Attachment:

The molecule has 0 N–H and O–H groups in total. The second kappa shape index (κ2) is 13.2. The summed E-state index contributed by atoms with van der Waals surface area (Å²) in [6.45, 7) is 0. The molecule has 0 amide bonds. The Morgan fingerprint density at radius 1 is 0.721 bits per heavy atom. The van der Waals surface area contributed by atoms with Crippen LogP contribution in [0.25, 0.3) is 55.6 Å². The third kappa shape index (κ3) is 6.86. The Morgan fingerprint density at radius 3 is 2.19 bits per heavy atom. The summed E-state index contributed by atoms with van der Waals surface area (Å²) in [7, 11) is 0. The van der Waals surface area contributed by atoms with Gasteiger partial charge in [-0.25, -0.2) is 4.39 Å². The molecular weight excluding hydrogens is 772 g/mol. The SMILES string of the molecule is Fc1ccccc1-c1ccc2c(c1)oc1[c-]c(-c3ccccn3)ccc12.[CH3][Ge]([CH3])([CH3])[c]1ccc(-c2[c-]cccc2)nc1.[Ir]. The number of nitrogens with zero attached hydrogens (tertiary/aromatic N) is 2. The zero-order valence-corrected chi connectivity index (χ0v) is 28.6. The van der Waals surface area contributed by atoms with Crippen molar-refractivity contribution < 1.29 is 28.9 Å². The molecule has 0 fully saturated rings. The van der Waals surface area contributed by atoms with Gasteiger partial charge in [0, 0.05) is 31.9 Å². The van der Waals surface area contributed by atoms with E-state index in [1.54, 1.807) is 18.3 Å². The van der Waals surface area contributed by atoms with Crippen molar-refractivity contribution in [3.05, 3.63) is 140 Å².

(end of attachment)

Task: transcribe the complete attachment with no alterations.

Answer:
The molecule has 0 N–H and O–H groups in total. The second kappa shape index (κ2) is 13.2. The summed E-state index contributed by atoms with van der Waals surface area (Å²) in [6.45, 7) is 0. The molecule has 0 amide bonds. The Morgan fingerprint density at radius 1 is 0.721 bits per heavy atom. The van der Waals surface area contributed by atoms with Crippen LogP contribution in [0.25, 0.3) is 55.6 Å². The third kappa shape index (κ3) is 6.86. The Morgan fingerprint density at radius 3 is 2.19 bits per heavy atom. The summed E-state index contributed by atoms with van der Waals surface area (Å²) in [7, 11) is 0. The van der Waals surface area contributed by atoms with Gasteiger partial charge in [-0.25, -0.2) is 4.39 Å². The molecular weight excluding hydrogens is 772 g/mol. The SMILES string of the molecule is Fc1ccccc1-c1ccc2c(c1)oc1[c-]c(-c3ccccn3)ccc12.[CH3][Ge]([CH3])([CH3])[c]1ccc(-c2[c-]cccc2)nc1.[Ir]. The number of nitrogens with zero attached hydrogens (tertiary/aromatic N) is 2. The zero-order valence-corrected chi connectivity index (χ0v) is 28.6. The van der Waals surface area contributed by atoms with Crippen molar-refractivity contribution < 1.29 is 28.9 Å². The molecule has 0 fully saturated rings. The van der Waals surface area contributed by atoms with Gasteiger partial charge in [0, 0.05) is 31.9 Å². The van der Waals surface area contributed by atoms with E-state index in [1.54, 1.807) is 18.3 Å². The van der Waals surface area contributed by atoms with Crippen molar-refractivity contribution in [3.05, 3.63) is 140 Å².